Gramsci was born January 22nd, 1891. I wanted to use the opportunity to correct three common misperceptions about Gramsci.
1. Gramsci’s concept of “hegemony” is important because it allows Marxists to talk about “culture.”
The truth is the other way around. Gramsci did not so much provide a way for Marxists to think about culture as he sought to ground the study of culture in Marxism. That is to say, his work was a critique of idealist philosophy which viewed language and culture as having their own internal logic separate from that of political economy. His work was an attempt to ground the study of these subjects in a Marxist history of the Italian state.
The concept of hegemony is very much rooted in the history of Italian class relations and can’t be understood without talking about what Gramsci termed “The Southern Question” which referred to the internal colonization of Italy’s agrarian South by the industrialized North. The central argument being that the hegemony of the Italian state is based on the principle of divide-and-conquer: dividing the working class from the peasantry. Watch Visconti’s masterful films “La Terra Trema” and “Rocco and His Brothers” to get a sense of what he was talking about. One can see very similar dynamics at work in Mexico and China. (The U.S., on the other hand, the working class has largely been divided on ethnic lines, as has South Africa.) Gramsci saw such divisions as explaining the failure of Communists to win power.
I would thus argue that for any account of “hegemony” to be properly Gramscian it needs to be similarly grounded in a theory of the state. All too often it seems to be little more than an excuse for cultural studies types to avoid discussing political economy. Gramsci is evoked as a means of legitimating a self-indulgent obsession with Buffy rather than the kind of historically grounded work Gramsci was actually doing.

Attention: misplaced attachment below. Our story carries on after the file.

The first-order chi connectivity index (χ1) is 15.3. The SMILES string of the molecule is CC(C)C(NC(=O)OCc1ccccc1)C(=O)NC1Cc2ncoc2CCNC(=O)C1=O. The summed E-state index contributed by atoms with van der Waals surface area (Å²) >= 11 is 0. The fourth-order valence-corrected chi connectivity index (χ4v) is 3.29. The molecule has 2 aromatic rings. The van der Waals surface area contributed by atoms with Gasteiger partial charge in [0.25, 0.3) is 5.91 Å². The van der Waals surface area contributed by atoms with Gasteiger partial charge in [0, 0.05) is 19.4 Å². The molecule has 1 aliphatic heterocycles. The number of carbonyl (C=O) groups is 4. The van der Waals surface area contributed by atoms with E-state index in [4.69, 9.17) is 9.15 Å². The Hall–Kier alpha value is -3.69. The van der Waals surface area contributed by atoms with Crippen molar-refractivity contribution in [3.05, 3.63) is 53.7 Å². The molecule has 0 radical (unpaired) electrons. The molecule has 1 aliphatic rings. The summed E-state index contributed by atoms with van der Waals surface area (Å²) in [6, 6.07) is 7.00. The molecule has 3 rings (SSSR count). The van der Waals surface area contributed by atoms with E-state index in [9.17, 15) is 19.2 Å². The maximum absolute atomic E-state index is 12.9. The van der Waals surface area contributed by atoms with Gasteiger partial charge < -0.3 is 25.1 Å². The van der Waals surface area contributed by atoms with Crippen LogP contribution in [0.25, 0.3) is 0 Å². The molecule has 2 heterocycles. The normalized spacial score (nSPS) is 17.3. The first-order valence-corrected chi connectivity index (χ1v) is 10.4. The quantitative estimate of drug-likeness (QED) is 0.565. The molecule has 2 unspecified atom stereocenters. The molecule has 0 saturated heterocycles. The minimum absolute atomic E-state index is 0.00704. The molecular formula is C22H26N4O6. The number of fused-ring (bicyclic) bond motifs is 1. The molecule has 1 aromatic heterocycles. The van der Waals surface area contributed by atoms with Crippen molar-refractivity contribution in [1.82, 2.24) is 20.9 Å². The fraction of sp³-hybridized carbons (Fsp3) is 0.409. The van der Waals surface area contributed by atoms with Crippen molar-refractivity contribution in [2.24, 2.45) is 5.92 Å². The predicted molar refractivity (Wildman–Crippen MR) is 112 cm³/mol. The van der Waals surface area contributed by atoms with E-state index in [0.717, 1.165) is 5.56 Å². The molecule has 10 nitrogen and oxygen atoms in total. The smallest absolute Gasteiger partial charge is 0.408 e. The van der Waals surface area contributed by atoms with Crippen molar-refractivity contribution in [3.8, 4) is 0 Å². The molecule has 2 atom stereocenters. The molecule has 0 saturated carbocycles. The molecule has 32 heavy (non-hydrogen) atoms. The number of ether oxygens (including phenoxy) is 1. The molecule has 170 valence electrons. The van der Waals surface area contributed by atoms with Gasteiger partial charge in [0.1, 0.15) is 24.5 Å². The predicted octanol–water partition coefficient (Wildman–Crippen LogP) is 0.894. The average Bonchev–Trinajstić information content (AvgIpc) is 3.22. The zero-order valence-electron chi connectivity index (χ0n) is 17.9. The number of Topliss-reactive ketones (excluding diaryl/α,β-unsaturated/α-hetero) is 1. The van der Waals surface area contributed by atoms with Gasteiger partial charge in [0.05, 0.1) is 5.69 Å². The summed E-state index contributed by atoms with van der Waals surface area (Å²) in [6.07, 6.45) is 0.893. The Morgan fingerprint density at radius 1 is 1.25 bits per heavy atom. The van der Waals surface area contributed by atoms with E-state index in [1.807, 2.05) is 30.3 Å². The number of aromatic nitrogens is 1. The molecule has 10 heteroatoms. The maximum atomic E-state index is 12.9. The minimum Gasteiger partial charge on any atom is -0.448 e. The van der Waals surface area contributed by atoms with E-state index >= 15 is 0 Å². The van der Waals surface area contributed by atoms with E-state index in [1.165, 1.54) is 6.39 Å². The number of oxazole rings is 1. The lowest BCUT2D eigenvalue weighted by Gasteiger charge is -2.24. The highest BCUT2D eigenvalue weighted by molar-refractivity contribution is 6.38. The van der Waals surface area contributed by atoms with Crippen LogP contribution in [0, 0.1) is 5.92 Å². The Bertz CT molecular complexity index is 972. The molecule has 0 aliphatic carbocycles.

2. Gramsci’s work is too fragmented to make any sense.
This might have been true for English speakers a few decades ago, but as more and more of his work has been translated from the Italian and more and more secondary literature has been written about him, it has become clear that there is a solid and coherent core to his ideas.
What is difficult is his historicism. Without a decent grasp of Italian history it can be difficult to follow his arguments. And because of his emphasis on local history (he was very concerned with arguing about why the Italian Communist experience was different from that of the Russians) his ideas may not seem to have wide applicability. I would argue, however, that there is a clear methodology to his work built upon a few core ideas. In this respect he is very much like an anthropologist, with all the strengths and weakness of a historical ethnographer.
3. Gramsci is primarily important for understanding intellectual history since all the important lessons of his work have already been incorporated and surpassed by later scholars.
I think this impression comes from the first two myths I’ve already discussed. When people use Gramsci’s concept of hegemony in a way divorced from his work and fail to engage with the original texts, his ideas do seem moribund; however, I have consistently found that scholarship which actively engages with Gramsci’s work to be some of the best and most stimulating scholarship around.
I think there is no better way to make my last point then to link to some excellent work on Gramsci:
Gramsci, Culture and Anthropology by Kate Crehan.
The sociology of political praxis: an introduction to Gramsci’s theory by Leonardo Salamini.
And many, many more. See the amazing list of recent publications posted by the International Gramsci Society.
Happy Birthday Gramsci!